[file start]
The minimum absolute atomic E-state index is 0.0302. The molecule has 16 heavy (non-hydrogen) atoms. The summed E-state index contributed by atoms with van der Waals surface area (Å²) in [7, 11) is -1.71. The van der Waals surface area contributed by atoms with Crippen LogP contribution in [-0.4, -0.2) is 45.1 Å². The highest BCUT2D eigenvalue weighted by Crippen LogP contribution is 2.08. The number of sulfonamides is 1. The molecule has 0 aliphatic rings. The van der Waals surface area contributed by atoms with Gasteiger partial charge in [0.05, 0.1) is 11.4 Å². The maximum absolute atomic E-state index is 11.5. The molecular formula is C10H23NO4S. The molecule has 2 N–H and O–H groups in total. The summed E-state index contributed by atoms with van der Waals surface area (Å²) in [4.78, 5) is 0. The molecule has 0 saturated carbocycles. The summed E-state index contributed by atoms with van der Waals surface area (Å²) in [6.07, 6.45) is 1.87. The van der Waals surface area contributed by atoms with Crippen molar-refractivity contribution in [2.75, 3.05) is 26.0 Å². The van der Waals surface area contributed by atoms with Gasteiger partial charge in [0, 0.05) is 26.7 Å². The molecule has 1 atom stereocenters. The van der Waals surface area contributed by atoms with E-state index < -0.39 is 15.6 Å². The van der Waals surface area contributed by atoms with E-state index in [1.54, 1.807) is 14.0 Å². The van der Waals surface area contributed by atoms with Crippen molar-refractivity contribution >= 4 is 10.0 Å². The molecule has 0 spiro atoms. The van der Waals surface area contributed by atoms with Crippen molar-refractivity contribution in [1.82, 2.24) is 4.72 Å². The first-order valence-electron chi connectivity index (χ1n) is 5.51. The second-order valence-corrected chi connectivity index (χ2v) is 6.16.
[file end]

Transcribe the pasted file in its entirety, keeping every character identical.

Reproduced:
The minimum absolute atomic E-state index is 0.0302. The molecule has 16 heavy (non-hydrogen) atoms. The summed E-state index contributed by atoms with van der Waals surface area (Å²) in [7, 11) is -1.71. The van der Waals surface area contributed by atoms with Crippen LogP contribution in [-0.4, -0.2) is 45.1 Å². The highest BCUT2D eigenvalue weighted by Crippen LogP contribution is 2.08. The number of sulfonamides is 1. The molecule has 0 aliphatic rings. The van der Waals surface area contributed by atoms with Gasteiger partial charge in [0.05, 0.1) is 11.4 Å². The maximum absolute atomic E-state index is 11.5. The molecular formula is C10H23NO4S. The molecule has 2 N–H and O–H groups in total. The summed E-state index contributed by atoms with van der Waals surface area (Å²) in [4.78, 5) is 0. The molecule has 0 saturated carbocycles. The summed E-state index contributed by atoms with van der Waals surface area (Å²) in [6.07, 6.45) is 1.87. The van der Waals surface area contributed by atoms with Crippen molar-refractivity contribution in [2.75, 3.05) is 26.0 Å². The van der Waals surface area contributed by atoms with Gasteiger partial charge in [0, 0.05) is 26.7 Å². The molecule has 1 atom stereocenters. The van der Waals surface area contributed by atoms with E-state index < -0.39 is 15.6 Å². The van der Waals surface area contributed by atoms with E-state index in [1.54, 1.807) is 14.0 Å². The van der Waals surface area contributed by atoms with Crippen molar-refractivity contribution >= 4 is 10.0 Å². The molecule has 0 spiro atoms. The van der Waals surface area contributed by atoms with Crippen molar-refractivity contribution in [1.82, 2.24) is 4.72 Å². The first-order valence-electron chi connectivity index (χ1n) is 5.51. The second-order valence-corrected chi connectivity index (χ2v) is 6.16.